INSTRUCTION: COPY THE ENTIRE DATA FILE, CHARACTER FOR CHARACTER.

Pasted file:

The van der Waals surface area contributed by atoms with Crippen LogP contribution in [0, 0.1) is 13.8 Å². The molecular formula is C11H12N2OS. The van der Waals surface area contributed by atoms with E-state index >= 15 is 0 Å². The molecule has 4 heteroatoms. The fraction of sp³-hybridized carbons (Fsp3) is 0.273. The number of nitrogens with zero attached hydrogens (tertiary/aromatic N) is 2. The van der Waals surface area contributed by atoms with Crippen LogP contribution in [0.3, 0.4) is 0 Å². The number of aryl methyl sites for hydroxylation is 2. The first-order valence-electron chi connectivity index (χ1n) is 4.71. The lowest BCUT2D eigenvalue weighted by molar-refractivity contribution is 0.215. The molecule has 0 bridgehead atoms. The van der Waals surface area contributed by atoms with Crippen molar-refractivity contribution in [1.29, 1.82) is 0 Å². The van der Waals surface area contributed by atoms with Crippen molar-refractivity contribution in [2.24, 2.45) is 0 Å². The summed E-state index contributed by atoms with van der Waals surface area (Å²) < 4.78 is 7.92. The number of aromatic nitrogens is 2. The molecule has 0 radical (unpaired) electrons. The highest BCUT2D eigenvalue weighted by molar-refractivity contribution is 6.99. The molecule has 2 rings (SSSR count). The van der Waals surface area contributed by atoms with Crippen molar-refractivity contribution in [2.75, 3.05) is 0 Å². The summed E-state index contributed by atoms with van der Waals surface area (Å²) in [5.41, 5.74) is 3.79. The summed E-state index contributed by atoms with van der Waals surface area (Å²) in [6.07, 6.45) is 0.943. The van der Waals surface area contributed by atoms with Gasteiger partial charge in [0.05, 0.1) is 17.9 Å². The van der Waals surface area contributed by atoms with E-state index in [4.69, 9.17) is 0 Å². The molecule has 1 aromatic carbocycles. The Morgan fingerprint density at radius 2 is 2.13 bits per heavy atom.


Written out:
The van der Waals surface area contributed by atoms with Crippen LogP contribution in [0, 0.1) is 13.8 Å². The molecular formula is C11H12N2OS. The van der Waals surface area contributed by atoms with E-state index >= 15 is 0 Å². The molecule has 4 heteroatoms. The fraction of sp³-hybridized carbons (Fsp3) is 0.273. The number of nitrogens with zero attached hydrogens (tertiary/aromatic N) is 2. The van der Waals surface area contributed by atoms with Crippen LogP contribution in [0.3, 0.4) is 0 Å². The number of aryl methyl sites for hydroxylation is 2. The first-order valence-electron chi connectivity index (χ1n) is 4.71. The lowest BCUT2D eigenvalue weighted by molar-refractivity contribution is 0.215. The molecule has 0 bridgehead atoms. The van der Waals surface area contributed by atoms with Crippen molar-refractivity contribution in [1.29, 1.82) is 0 Å². The van der Waals surface area contributed by atoms with Crippen molar-refractivity contribution in [2.24, 2.45) is 0 Å². The summed E-state index contributed by atoms with van der Waals surface area (Å²) < 4.78 is 7.92. The number of aromatic nitrogens is 2. The molecule has 0 radical (unpaired) electrons. The highest BCUT2D eigenvalue weighted by molar-refractivity contribution is 6.99. The molecule has 2 rings (SSSR count). The van der Waals surface area contributed by atoms with Crippen molar-refractivity contribution in [2.75, 3.05) is 0 Å². The summed E-state index contributed by atoms with van der Waals surface area (Å²) in [5.41, 5.74) is 3.79. The summed E-state index contributed by atoms with van der Waals surface area (Å²) in [6.07, 6.45) is 0.943. The van der Waals surface area contributed by atoms with Gasteiger partial charge in [0.05, 0.1) is 17.9 Å². The van der Waals surface area contributed by atoms with E-state index in [4.69, 9.17) is 0 Å². The molecule has 1 aromatic carbocycles. The Morgan fingerprint density at radius 2 is 2.13 bits per heavy atom.